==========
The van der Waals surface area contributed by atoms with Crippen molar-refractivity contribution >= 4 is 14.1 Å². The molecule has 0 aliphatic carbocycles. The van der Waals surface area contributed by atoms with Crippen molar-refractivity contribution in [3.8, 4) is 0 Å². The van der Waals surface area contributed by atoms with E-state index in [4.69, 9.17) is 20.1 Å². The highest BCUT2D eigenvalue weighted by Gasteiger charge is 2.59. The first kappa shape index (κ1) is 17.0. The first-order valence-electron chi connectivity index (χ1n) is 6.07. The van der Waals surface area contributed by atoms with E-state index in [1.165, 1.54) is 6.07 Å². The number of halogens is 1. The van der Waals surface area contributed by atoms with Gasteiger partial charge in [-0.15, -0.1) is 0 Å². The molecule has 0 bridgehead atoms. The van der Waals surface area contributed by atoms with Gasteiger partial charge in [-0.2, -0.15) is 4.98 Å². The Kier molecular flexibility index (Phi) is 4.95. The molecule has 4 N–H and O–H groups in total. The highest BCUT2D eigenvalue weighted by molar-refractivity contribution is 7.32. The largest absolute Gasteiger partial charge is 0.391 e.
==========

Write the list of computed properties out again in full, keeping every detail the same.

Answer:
The van der Waals surface area contributed by atoms with Crippen molar-refractivity contribution >= 4 is 14.1 Å². The molecule has 0 aliphatic carbocycles. The van der Waals surface area contributed by atoms with Crippen molar-refractivity contribution in [3.8, 4) is 0 Å². The van der Waals surface area contributed by atoms with E-state index in [4.69, 9.17) is 20.1 Å². The highest BCUT2D eigenvalue weighted by Gasteiger charge is 2.59. The first kappa shape index (κ1) is 17.0. The first-order valence-electron chi connectivity index (χ1n) is 6.07. The van der Waals surface area contributed by atoms with E-state index in [1.165, 1.54) is 6.07 Å². The number of halogens is 1. The van der Waals surface area contributed by atoms with Gasteiger partial charge in [-0.15, -0.1) is 0 Å². The molecule has 0 bridgehead atoms. The van der Waals surface area contributed by atoms with Gasteiger partial charge in [-0.2, -0.15) is 4.98 Å². The Kier molecular flexibility index (Phi) is 4.95. The molecule has 4 N–H and O–H groups in total. The highest BCUT2D eigenvalue weighted by molar-refractivity contribution is 7.32. The largest absolute Gasteiger partial charge is 0.391 e.